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Interviewing Insights: Design Tests

by Taylor Slattery | July 19, 2022

In the past, I’ve advised young designers—and would extend the advice to designers at any level for that matter, against doing spec work. For those unfamiliar with the term, it’s short for speculative work, in which the part being speculated upon is whether or not you’ll be paid (you won’t be). This tactic is usually used by companies and individuals who place little to no value on creative work and take advantage of those who simply don’t know any better or are desperate to get their foot in the door. Designers are promised things like exposure or paid work in the future in exchange for work upfront, but these promises are usually empty.

That being said, there is one situation I consider to be an exception. While interviewing for creative work, it is not uncommon to be asked to complete some form of design exercise. In terms of deliverables, these will often look a lot like work you would normally expect to be paid for, so it’s understandable if you feel uncomfortable proceeding, but I do believe these fall more into a grey area. Ultimately, the decision is yours to make, but should you choose to continue, here are some tips to keep in mind to make the most of the experience.

First, take a minute to think about what it is they’re trying to evaluate. By this point, they’ve seen your work and have had a chance to speak with you, so they’re familiar both with the quality of work you produce and have at least a rough understanding of the kind of person you are. The fact that you’ve been asked to complete a design exercise means that they found both to their liking, which is great news for you. So what does that leave us with?

Speed and process. The design exercise will have some sort of time limit. This may be in the form of a due date or a specific amount of time you’ll be asked to complete the exercise within. If the test is to be completed at home and instructions state you have a maximum of 6 hours, it may be tempting to spend longer than the allotted time to refine your work and create something impressive, but it’s best to stick to the rules. Remember, they’re already familiar with the type of work you’re capable of, what they’re looking to gauge is how far you can get using the parameters they’ve set as a measuring stick. Depending on exactly what it is you’ve been asked to create, it’s unlikely they’re expecting you to produce a highly polished product. What will be evident, however, regardless of how much time you’ve been given, is your process, or lack thereof.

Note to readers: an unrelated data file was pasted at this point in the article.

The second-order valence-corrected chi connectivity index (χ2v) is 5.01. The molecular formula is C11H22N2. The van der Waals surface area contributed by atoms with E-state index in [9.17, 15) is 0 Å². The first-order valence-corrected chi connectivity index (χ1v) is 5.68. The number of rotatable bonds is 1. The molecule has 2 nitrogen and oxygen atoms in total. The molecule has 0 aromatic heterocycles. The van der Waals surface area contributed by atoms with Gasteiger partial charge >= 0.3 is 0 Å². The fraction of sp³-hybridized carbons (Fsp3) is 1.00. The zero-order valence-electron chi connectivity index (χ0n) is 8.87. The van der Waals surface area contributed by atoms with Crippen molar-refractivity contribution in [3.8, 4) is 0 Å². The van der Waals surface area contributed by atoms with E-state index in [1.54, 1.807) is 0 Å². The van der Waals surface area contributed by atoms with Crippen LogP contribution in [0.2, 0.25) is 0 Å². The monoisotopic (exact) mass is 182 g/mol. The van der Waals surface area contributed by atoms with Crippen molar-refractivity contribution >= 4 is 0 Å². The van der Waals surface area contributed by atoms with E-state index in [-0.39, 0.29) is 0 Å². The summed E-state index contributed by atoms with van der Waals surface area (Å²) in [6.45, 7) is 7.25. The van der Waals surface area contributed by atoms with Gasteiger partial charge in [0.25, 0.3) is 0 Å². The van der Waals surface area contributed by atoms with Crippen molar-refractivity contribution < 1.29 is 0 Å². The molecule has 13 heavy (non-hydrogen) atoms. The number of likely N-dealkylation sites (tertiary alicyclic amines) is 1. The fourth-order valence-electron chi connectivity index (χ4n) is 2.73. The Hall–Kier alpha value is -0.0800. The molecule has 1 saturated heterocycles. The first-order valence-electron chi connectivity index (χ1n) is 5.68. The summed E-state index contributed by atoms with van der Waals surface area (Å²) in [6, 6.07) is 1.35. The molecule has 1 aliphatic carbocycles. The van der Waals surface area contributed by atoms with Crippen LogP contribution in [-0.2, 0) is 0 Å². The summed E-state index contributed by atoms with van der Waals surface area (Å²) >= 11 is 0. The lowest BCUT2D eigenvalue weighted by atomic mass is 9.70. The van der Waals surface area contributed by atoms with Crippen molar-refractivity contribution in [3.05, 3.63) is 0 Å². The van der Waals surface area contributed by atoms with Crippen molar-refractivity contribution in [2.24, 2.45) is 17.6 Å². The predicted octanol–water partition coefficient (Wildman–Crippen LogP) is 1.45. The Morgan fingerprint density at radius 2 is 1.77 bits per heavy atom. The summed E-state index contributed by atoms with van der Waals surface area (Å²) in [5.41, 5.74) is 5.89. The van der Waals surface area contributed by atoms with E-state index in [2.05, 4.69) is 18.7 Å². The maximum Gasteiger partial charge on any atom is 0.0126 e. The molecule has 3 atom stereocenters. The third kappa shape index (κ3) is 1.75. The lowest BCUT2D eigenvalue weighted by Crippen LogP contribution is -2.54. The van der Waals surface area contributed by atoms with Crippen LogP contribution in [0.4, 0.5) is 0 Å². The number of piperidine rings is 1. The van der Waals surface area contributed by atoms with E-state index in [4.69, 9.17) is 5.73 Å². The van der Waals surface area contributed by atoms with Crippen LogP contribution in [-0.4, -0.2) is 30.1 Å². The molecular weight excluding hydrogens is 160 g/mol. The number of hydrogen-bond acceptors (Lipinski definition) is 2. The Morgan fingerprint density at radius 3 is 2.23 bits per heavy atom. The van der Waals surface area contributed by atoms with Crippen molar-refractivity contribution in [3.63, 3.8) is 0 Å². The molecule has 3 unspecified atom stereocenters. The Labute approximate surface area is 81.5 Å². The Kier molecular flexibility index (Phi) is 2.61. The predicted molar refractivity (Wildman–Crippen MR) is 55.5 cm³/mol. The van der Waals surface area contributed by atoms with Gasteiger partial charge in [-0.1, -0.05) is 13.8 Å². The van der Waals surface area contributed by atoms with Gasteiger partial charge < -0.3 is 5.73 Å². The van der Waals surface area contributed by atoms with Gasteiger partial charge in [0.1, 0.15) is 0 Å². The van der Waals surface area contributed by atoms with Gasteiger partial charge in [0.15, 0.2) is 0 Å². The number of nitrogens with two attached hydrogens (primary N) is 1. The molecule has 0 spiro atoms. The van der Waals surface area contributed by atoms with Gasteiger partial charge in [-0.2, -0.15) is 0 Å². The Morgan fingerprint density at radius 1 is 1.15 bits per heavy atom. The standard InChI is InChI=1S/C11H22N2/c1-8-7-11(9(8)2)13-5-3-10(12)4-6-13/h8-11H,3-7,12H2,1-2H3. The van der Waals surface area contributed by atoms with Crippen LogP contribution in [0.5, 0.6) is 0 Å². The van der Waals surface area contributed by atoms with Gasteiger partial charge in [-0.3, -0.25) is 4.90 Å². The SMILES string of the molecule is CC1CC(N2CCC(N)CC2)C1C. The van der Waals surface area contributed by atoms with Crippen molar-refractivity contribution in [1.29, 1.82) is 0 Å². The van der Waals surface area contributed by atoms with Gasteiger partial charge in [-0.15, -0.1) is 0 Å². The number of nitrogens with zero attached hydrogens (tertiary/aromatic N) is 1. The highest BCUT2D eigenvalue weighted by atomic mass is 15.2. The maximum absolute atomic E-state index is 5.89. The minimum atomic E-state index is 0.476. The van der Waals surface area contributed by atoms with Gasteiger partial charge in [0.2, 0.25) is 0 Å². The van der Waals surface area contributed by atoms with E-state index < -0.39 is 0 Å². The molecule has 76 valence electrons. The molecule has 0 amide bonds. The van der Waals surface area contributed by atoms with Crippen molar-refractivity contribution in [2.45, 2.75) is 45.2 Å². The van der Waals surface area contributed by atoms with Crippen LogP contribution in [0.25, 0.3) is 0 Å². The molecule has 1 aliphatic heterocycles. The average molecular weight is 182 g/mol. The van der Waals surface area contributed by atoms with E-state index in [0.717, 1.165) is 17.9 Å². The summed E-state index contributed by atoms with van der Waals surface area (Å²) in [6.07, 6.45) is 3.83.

Your focus throughout the exercise should be placed on communicating your thought process. Start by outlining a strategy. Make sure you understand the parameters and make a clear note of the deliverables. From here, your job is to be diligent in tracking your train of thought as you progress through each stage. Show which dots you’ve connected and how each insight has informed your decision-making. The ability to clearly communicate ideas and explain your reasoning is important for working as part of a team, so you’ll want to demonstrate these traits in every way you can.

Beginning the exercise with a brief research phase is a great way to show your thoughtfulness and lays the foundation upon which all of the following decisions are made. For example, say you’ve been tasked with generating a few examples of social content for a coffee roaster’s upcoming spring blend. Researching the brand’s existing blends, sources of the beans, and competitors’ approaches to similar products would provide you with a wealth of information and visual motifs you could use to generate social content and copy.

Once you’ve completed the exercise, the last thing to be wary of is the manner in which you choose to present your deliverables. It should go without saying, but the candidate who submits a well-constructed deck, complete with brief explanations of their reasoning is going to be taken much more seriously than the candidate who submitted four loose jpegs as an email attachment. Use the deck to illustrate your thought process and take the audience through the exercise along with you. Avoid adding a wall of text, though. Aim to provide just enough context to make your rationale comprehensible, while reserving some of the more detailed info, should you be asked to present your work.

Decks also offer an opportunity to share some personality through your branding. This not only offers insight into how you view and conduct yourself, but shows that this isn’t your first rodeo. Further, because the deck has all of your contact info, there will always be a way to find you in the case of your work changing hands or someone stumbling across the file at a later date.


Taylor is the Managing Editor of Notes on Design. Taylor is a graphic designer, illustrator, and Design Lead at Weirdsleep.


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